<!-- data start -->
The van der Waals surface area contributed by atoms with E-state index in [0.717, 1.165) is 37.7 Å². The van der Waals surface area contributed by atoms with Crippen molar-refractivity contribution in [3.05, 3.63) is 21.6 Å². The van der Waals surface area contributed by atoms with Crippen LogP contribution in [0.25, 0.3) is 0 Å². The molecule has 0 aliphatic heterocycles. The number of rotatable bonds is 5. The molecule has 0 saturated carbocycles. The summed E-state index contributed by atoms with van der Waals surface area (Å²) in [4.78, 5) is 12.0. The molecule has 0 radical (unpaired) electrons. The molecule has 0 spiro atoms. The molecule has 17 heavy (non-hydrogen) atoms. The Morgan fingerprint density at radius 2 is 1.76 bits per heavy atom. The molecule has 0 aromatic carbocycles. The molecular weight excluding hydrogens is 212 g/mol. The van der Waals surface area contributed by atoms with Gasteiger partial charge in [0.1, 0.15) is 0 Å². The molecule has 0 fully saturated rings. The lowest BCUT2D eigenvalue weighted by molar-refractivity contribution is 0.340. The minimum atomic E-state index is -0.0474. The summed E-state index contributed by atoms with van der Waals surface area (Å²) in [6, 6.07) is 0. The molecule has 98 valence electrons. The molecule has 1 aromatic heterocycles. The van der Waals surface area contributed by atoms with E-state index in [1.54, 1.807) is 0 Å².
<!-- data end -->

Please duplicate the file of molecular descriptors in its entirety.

The van der Waals surface area contributed by atoms with E-state index in [0.717, 1.165) is 37.7 Å². The van der Waals surface area contributed by atoms with Crippen molar-refractivity contribution in [3.05, 3.63) is 21.6 Å². The van der Waals surface area contributed by atoms with Crippen LogP contribution in [0.25, 0.3) is 0 Å². The molecule has 0 aliphatic heterocycles. The number of rotatable bonds is 5. The molecule has 0 saturated carbocycles. The summed E-state index contributed by atoms with van der Waals surface area (Å²) in [4.78, 5) is 12.0. The molecule has 0 radical (unpaired) electrons. The molecule has 0 spiro atoms. The molecule has 17 heavy (non-hydrogen) atoms. The Morgan fingerprint density at radius 2 is 1.76 bits per heavy atom. The molecule has 0 aromatic carbocycles. The molecular weight excluding hydrogens is 212 g/mol. The van der Waals surface area contributed by atoms with Gasteiger partial charge in [0.1, 0.15) is 0 Å². The molecule has 0 fully saturated rings. The lowest BCUT2D eigenvalue weighted by molar-refractivity contribution is 0.340. The minimum atomic E-state index is -0.0474. The summed E-state index contributed by atoms with van der Waals surface area (Å²) in [6, 6.07) is 0. The molecule has 98 valence electrons. The molecule has 1 aromatic heterocycles. The van der Waals surface area contributed by atoms with E-state index in [1.54, 1.807) is 0 Å².